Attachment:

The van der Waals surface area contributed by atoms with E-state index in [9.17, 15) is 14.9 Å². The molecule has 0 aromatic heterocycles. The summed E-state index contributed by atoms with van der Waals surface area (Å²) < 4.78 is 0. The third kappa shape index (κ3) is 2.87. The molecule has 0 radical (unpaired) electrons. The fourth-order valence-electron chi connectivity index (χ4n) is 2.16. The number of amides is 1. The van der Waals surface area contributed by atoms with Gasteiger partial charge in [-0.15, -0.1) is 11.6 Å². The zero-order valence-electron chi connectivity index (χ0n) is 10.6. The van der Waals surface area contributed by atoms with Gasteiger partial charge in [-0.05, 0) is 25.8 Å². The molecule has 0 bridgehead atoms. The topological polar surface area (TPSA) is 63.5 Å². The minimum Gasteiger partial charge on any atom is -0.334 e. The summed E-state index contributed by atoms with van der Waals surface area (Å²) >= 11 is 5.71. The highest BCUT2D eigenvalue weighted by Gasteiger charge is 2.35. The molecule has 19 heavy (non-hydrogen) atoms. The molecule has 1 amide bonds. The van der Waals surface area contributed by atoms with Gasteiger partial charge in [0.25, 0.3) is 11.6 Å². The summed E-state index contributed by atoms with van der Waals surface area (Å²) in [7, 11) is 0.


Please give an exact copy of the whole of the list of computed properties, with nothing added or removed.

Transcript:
The van der Waals surface area contributed by atoms with E-state index in [9.17, 15) is 14.9 Å². The molecule has 0 aromatic heterocycles. The summed E-state index contributed by atoms with van der Waals surface area (Å²) < 4.78 is 0. The third kappa shape index (κ3) is 2.87. The molecule has 0 radical (unpaired) electrons. The fourth-order valence-electron chi connectivity index (χ4n) is 2.16. The number of amides is 1. The van der Waals surface area contributed by atoms with Gasteiger partial charge in [-0.15, -0.1) is 11.6 Å². The zero-order valence-electron chi connectivity index (χ0n) is 10.6. The van der Waals surface area contributed by atoms with Gasteiger partial charge in [-0.05, 0) is 25.8 Å². The molecule has 0 bridgehead atoms. The topological polar surface area (TPSA) is 63.5 Å². The minimum Gasteiger partial charge on any atom is -0.334 e. The summed E-state index contributed by atoms with van der Waals surface area (Å²) >= 11 is 5.71. The highest BCUT2D eigenvalue weighted by Gasteiger charge is 2.35. The molecule has 19 heavy (non-hydrogen) atoms. The molecule has 1 amide bonds. The van der Waals surface area contributed by atoms with Gasteiger partial charge in [0.25, 0.3) is 11.6 Å². The summed E-state index contributed by atoms with van der Waals surface area (Å²) in [7, 11) is 0.